Context. The TESS satellite was launched in 2018 to perform high-precision photometry from space over almost the whole sky in a search for exoplanets orbiting bright stars. This instrument has opened new opportunities to study variable hot subdwarfs, white dwarfs, and related compact objects. Targets of interest include white dwarf and hot subdwarf pulsators, both carrying high potential for asteroseismology.
Aims. We present the discovery and detailed asteroseismic analysis of a new g-mode hot B subdwarf (sdB) pulsator, EC 21494−7018 (TIC 278659026), monitored in TESS first sector using 120-s cadence.
Methods. The TESS light curve was analyzed with standard prewhitening techniques, followed by forward modeling using our latest generation of sdB models developed for asteroseismic investigations. By simultaneously best-matching all the observed frequencies with those computed from models, we identified the pulsation modes detected and, more importantly, we determined the global parameters and structural configuration of the star.
Results. The light curve analysis reveals that EC 21494−7018 is a sdB pulsator counting up to 20 frequencies associated with independent g-modes. The seismic analysis singles out an optimal model solution in full agreement with independent measurements provided by spectroscopy (atmospheric parameters derived from model atmospheres) and astrometry (distance evaluated from Gaia DR2 trigonometric parallax). Several key parameters of the star are derived. Its mass (0.391 ± 0.009 M⊙) is significantly lower than the typical mass of sdB stars and suggests that its progenitor has not undergone the He-core flash; therefore this progenitor could originate from a massive (≳2 M⊙) red giant, which is an alternative channel for the formation of sdBs. Other derived parameters include the H-rich envelope mass (0.0037 ± 0.0010 M⊙), radius (0.1694 ± 0.0081 R⊙), and luminosity (8.2 ± 1.1 L⊙). The optimal model fit has a double-layered He+H composition profile, which we interpret as an incomplete but ongoing process of gravitational settling of helium at the bottom of a thick H-rich envelope. Moreover, the derived properties of the core indicate that EC 21494−7018 has burnt ∼43% (in mass) of its central helium and possesses a relatively large mixed core (Mcore = 0.198 ± 0.010 M⊙), in line with trends already uncovered from other g-mode sdB pulsators analyzed with asteroseismology. Finally, we obtain for the first time an estimate of the amount of oxygen (in mass; X(O)core = 0.16+0.13−0.05) produced at this stage of evolution by an helium-burning core. This result, along with the core-size estimate, is an interesting constraint that may help to narrow down the still uncertain 12C(α, γ)16O nuclear reaction rate.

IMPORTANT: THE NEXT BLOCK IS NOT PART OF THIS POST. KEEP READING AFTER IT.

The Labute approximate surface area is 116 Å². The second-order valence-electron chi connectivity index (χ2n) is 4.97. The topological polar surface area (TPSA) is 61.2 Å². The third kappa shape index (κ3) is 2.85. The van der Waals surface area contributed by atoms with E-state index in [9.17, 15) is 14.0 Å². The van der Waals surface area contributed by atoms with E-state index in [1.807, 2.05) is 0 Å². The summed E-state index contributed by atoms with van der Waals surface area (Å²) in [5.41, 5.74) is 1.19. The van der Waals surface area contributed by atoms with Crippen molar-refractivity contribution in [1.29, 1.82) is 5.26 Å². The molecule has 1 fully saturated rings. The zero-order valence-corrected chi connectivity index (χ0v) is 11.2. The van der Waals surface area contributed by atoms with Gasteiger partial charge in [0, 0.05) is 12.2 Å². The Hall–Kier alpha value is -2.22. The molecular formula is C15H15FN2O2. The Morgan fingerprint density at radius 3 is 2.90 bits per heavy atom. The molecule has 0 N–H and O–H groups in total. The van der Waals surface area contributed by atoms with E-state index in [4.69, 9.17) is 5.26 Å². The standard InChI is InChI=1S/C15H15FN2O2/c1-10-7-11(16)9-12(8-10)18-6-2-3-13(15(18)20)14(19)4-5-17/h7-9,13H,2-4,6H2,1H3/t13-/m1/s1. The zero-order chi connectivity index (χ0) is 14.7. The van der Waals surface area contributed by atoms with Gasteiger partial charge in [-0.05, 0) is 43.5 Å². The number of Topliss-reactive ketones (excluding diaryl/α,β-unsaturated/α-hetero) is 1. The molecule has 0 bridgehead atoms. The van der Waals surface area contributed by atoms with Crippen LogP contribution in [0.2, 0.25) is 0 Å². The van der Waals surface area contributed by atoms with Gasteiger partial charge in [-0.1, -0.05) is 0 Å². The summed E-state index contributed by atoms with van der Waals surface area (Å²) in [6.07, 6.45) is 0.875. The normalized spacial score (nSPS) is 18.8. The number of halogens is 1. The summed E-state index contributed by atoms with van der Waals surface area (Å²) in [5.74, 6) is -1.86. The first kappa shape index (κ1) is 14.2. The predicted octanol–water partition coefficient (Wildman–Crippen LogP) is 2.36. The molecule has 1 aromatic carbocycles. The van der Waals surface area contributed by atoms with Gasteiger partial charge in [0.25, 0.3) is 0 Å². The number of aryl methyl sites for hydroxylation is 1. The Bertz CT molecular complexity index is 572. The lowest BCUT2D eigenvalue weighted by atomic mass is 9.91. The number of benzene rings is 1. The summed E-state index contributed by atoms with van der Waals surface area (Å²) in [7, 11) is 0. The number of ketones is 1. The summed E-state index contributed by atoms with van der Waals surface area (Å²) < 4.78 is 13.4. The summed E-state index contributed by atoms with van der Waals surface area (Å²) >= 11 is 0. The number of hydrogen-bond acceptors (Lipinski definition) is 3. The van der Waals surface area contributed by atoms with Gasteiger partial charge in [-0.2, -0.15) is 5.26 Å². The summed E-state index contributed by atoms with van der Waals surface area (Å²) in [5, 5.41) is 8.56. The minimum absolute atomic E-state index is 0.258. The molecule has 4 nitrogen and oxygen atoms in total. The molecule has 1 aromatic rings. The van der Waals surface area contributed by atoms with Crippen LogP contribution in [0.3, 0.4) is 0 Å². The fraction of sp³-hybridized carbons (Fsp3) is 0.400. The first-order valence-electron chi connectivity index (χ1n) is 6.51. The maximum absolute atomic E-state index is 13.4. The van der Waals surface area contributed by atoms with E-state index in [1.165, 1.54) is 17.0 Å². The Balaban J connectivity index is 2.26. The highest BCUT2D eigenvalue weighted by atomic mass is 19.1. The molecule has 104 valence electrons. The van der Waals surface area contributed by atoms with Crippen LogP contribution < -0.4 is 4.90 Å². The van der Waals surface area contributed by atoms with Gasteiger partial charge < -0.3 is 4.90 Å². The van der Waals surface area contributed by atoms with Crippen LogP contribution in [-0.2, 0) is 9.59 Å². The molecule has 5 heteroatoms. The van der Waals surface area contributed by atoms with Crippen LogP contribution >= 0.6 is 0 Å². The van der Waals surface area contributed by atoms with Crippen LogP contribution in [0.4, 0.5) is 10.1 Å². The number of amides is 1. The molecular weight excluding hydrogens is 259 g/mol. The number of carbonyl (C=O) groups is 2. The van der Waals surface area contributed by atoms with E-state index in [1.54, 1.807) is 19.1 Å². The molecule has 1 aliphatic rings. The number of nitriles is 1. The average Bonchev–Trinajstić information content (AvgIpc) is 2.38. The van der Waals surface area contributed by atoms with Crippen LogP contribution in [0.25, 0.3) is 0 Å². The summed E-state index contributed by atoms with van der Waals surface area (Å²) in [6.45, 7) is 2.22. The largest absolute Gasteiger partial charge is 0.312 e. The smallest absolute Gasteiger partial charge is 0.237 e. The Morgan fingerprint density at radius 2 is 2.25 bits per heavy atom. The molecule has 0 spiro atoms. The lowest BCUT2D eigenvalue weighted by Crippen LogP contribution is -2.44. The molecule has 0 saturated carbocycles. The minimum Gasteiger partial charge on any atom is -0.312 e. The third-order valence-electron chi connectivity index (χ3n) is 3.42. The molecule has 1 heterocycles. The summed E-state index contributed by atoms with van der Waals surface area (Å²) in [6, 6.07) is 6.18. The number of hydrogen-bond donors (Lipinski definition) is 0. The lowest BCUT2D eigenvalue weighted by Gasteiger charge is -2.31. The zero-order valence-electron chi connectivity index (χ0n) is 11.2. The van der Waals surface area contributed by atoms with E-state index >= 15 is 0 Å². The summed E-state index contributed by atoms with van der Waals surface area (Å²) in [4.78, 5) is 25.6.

Key words: asteroseismology / stars: interiors / stars: oscillations / stars: horizontal-branch / stars: individual: TIC 278659026 / subdwarfs
© S. Charpinet et al. 2019
Open Access article, published by EDP Sciences, under the terms of the Creative Commons Attribution License (http://creativecommons.org/licenses/by/4.0), which permits unrestricted use, distribution, and reproduction in any medium, provided the original work is properly cited.